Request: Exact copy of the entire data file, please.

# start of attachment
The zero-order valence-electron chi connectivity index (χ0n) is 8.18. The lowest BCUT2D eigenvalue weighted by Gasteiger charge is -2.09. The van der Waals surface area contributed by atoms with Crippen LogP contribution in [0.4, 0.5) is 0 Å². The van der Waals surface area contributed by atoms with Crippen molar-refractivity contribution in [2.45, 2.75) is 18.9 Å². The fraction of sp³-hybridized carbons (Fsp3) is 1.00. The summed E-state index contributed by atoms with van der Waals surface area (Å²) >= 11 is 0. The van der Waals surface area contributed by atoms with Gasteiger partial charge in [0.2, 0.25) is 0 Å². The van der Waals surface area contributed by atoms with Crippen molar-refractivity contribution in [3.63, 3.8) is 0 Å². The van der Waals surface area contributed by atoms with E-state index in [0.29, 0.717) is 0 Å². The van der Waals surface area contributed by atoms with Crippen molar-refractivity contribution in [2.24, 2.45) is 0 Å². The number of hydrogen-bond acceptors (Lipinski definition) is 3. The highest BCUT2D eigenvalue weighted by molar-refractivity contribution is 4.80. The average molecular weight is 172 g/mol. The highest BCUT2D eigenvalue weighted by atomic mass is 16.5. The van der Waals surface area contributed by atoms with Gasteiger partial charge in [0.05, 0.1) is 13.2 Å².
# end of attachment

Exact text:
The zero-order valence-electron chi connectivity index (χ0n) is 8.18. The lowest BCUT2D eigenvalue weighted by Gasteiger charge is -2.09. The van der Waals surface area contributed by atoms with Crippen LogP contribution in [0.4, 0.5) is 0 Å². The van der Waals surface area contributed by atoms with Crippen molar-refractivity contribution in [2.45, 2.75) is 18.9 Å². The fraction of sp³-hybridized carbons (Fsp3) is 1.00. The summed E-state index contributed by atoms with van der Waals surface area (Å²) >= 11 is 0. The van der Waals surface area contributed by atoms with Gasteiger partial charge in [0.2, 0.25) is 0 Å². The van der Waals surface area contributed by atoms with Crippen molar-refractivity contribution in [3.63, 3.8) is 0 Å². The van der Waals surface area contributed by atoms with E-state index in [0.29, 0.717) is 0 Å². The van der Waals surface area contributed by atoms with Crippen molar-refractivity contribution in [2.24, 2.45) is 0 Å². The number of hydrogen-bond acceptors (Lipinski definition) is 3. The highest BCUT2D eigenvalue weighted by molar-refractivity contribution is 4.80. The average molecular weight is 172 g/mol. The highest BCUT2D eigenvalue weighted by atomic mass is 16.5. The van der Waals surface area contributed by atoms with Gasteiger partial charge in [0.05, 0.1) is 13.2 Å².